Monday, 13 April 2015

Snow! In APRIL!!!

It's April. Here in New Zealand, that means it's Autumn. Summer is over, Winter is coming. But it's not here yet - at least, it's not meant to be here yet. But, apparently, it is.
Out-of-season snowfalls are quite common in this, the southernmost part of New Zealand, but even after 7 years down here, I'm still not used to it. 
I'm from the North Island - where my first book, Bracken Ridge, is set.  But my soon-to-be-released book Rachel's Journey is set down here in Southland. And there's plenty of snow in it too. 
The snippet I'm sharing with you here is snow at the other end of the season - the end of winter/beginning of Spring - right in the middle of lambing. 


Rachel was so cold she couldn’t feel her limbs. She tried to move her fingers, but she wasn’t sure if they worked or not – she couldn’t feel anything. She was drenched from being out all day in the elements, and the wind had chilled her to the bone. Her oilskin over the top of 3 layers of fleece outdoor gear had kept her warm initially, but once it got saturated the wind got in, and she’d started to get really cold. But she’d kept going – she had to save the lambs. She had no idea where James had gone, hopefully he was saving lambs too – and she hoped he was saving more than what she was. She’d managed to put wool covers on most of the vulnerable newborn ones, and mothered-up a few abandoned ones and several triplets. But there were so many she couldn’t save. She’d just come across another dead one. At first she’d thought it was just weak and cold, but after rubbing it all over, she knew there was no hope for it. So cold, and feeling so helpless, all she could do was cry.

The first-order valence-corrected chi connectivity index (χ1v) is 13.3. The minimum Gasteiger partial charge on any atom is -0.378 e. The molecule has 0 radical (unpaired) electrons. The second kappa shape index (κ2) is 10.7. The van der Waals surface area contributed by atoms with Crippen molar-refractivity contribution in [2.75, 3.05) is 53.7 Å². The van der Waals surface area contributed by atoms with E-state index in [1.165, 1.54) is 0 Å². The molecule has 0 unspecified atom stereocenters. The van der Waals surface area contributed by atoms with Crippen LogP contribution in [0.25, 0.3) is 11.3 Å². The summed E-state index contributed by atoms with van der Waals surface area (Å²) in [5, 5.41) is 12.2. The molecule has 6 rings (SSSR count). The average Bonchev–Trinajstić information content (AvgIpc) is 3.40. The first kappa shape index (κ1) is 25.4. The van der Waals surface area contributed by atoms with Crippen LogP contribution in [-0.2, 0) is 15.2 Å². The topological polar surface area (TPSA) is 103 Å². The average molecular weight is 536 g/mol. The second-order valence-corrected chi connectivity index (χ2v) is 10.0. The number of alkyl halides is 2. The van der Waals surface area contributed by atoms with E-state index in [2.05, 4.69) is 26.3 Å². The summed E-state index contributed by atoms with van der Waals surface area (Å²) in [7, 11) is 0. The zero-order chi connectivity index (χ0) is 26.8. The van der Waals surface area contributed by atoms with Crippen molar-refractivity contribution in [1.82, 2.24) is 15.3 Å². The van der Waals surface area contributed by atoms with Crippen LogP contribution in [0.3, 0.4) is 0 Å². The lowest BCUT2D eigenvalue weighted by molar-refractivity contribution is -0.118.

And that was where James found her, half an hour later, sitting down on a patch of wet grass, surrounded by snow, cradling a dead lamb in her lap, tears frozen to her face.
            “Come on mate, let’s get you home,” he told her tenderly, as he disengaged her fingers from the lamb and helped her to her feet. She couldn’t stand, her legs were too cold to work, and she clung to James helplessly. He was wet and cold too – his hair was plastered to his face and water was dripping off his chin and the end of his nose.
            “I… I … c…c… can’t … st… st… stand,” she stammered through chattering teeth, her whole body shivering violently.
            “It’s all right mate, I’ve got you,” James said, wrapping his arms around her. “I’m going to carry you okay? Just over to the bike.” 
            “Mmmfff,” Rachel groaned, as James threw her over his shoulder none too delicately. Can’t you carry me in a nicer manner? She complained in her head, but her tongue was too cold for her to get the words out so she couldn’t voice her discontent to James. Not that she had long to mull over her most unladylike position – the bike was only a few metres away and it only took a few seconds before James slid her down onto the bike before climbing on as well to drive them home.

Down here, unfortunately, lambs die when we have a big snowstorm right on lambing time. It's heartbreaking for the farmers, who work tirelessly to save as many as they can. 


                This is what it looks like where I live (and where Rachel's Journey is set) when it's not snowing: 




I hope you enjoyed my portrayal of farming life in NZ with this snippet of Rachel's Journey. Keep an eye on my blog for more snippets coming soon! 

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